A warning from a competitor, for example, can lead analysts to lower estimates for a stock that previously seemed to have found a bottom. So, too, can bad news from a major customer or supplier. Bad news from PC makers such as
, for example, could lead analysts to slash estimates for Intel yet again.
Step Five: Check the Buy/Hold Scorecard.
How pessimistic have analysts become in the last 90 days? In the case of Intel, not very. Eight analysts now rate the stock a "hold" -- that's just one away from the seven holds of 90 days ago. Twenty-one analysts still rate the stock "buy" or "strong buy." I see a lot of potential downgrades here.
Step Six: Put It All Together.
I believe this approach shows that the estimates for Intel's earnings are likely to fall some more. The huge drop in the last 90 days from $1.70 to $1.04 suggests to me that a lot of bad news is in the estimates. But the big spread between high and low estimates and the continued eruption of new estimate cuts suggests that the trend in estimates is still downward.
, for example, cut its 2001 estimate to 90 cents on March 7. I'll be conservative and say that I expect lowered guidance after both the March and June quarters, and that the low point in estimates for the year will come in below 90 cents, a little more than 13% below the current consensus.
Compare Intel to Nortel Networks right now. To me, Nortel seems to have more downside ahead of it than Intel does. Earnings estimates for Nortel in 2001 have fallen markedly in the last 90 days -- to 72 cents from 98 cents -- but that's only a 27% cut compared to Intel's 40% drop. The stock has seen its share of downgrades in the last 90 days and nine analysts now rate the stock a "hold" -- up from just one analyst 90 days ago. But 27 still call it a "buy" or "strong buy," convincing me that the revision trend still has a way to run. And there's a huge gap between the high estimate of 99 cents and the low estimate of 30 cents for 2001.
In comparison to Intel, I think Nortel's estimates have much further to fall. That opinion gets support from the negative business news still coming out from such Nortel suppliers as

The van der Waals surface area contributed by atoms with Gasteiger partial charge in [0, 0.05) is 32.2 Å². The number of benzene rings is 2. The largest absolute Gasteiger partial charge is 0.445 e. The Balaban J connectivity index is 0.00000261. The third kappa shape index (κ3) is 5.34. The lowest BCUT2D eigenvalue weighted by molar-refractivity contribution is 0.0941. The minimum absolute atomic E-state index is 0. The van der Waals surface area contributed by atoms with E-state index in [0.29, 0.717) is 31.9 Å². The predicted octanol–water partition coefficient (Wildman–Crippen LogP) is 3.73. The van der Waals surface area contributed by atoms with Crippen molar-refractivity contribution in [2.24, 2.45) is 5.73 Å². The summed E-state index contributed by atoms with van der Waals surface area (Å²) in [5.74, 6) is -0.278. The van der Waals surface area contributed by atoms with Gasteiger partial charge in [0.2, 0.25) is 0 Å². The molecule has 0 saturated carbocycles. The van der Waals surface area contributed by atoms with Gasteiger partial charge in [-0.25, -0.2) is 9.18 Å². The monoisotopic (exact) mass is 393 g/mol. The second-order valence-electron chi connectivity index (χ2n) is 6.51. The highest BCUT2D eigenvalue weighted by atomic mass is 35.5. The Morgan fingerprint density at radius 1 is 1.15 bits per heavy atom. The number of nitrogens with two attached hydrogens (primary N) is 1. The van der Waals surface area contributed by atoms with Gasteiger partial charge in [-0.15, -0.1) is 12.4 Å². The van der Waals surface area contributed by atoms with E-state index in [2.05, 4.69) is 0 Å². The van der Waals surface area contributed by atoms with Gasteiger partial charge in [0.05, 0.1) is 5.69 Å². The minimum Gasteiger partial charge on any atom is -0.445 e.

. I think we could see consensus analyst estimates fall to 50 cents a share for 2001 before we're done. In what I see as a precursor of that general move,
cut its estimate to just that -- 50 cents a share -- on March 7. Analyst estimates for Nortel are likely to fall significantly further before analysts finally throw in the towel.
Texas Instruments, on the other hand, seems to be closer to analyst capitulation than Nortel, if not as far along as Intel. The last round of estimate cuts came at the end of February after the company announced that first-quarter revenue would fall by 20% instead of the previously announced 10%. Analyst estimates have plummeted in the last 90 days to 84 cents from $1.56 a share. Still, the spread of estimates remains huge with $1.14 at the top and 65 cents at the bottom, and while nine analysts rate the stock a "hold," 14 still give it a "buy" or "strong buy." Texas Instruments is probably safe from further estimate cuts and rating cuts until it issues guidance when it announces earnings in April. I'd expect another round of estimate cuts then, however.
A Useful Stock-Picking Tool
Studying analyst capitulation can help you time buys and sells, but it can also give you very useful insight into what stocks to buy and sell. In a recent column, I suggested that, with economic growth unlikely to quickly re-accelerate to the 1999 pace, investors are potentially looking at an extended period of relatively modest growth in corporate earnings. In that environment, growth-stock investors want to be sure they're buying solid growth companies at modest valuations.
Sounds good. Except that it's very difficult to tell if a valuation is "modest" when earnings projections are subject to drastic downward revision. Studying analyst capitulation is one way to get a more accurate read on what the price-to-earnings ratio on a stock will actually look like when all the dust has settled.
For example, at today's consensus earnings estimate of 72 cents for 2001, Nortel Networks trades at 27 times projected 2001 earnings per share. But if estimates continue to fall and 50 cents a share becomes not just the Morgan Stanley estimate, but the consensus projection, then Nortel would be selling at a P/E ratio of 40 on projected 2001 earnings. Quite a difference -- and an important one to any investor trying to compare stocks and buy growth at the most reasonable price.
At the time of publication, Jim Jubak owned or controlled shares in the following equities mentioned in this column: Broadvision, Intel and Texas Instruments.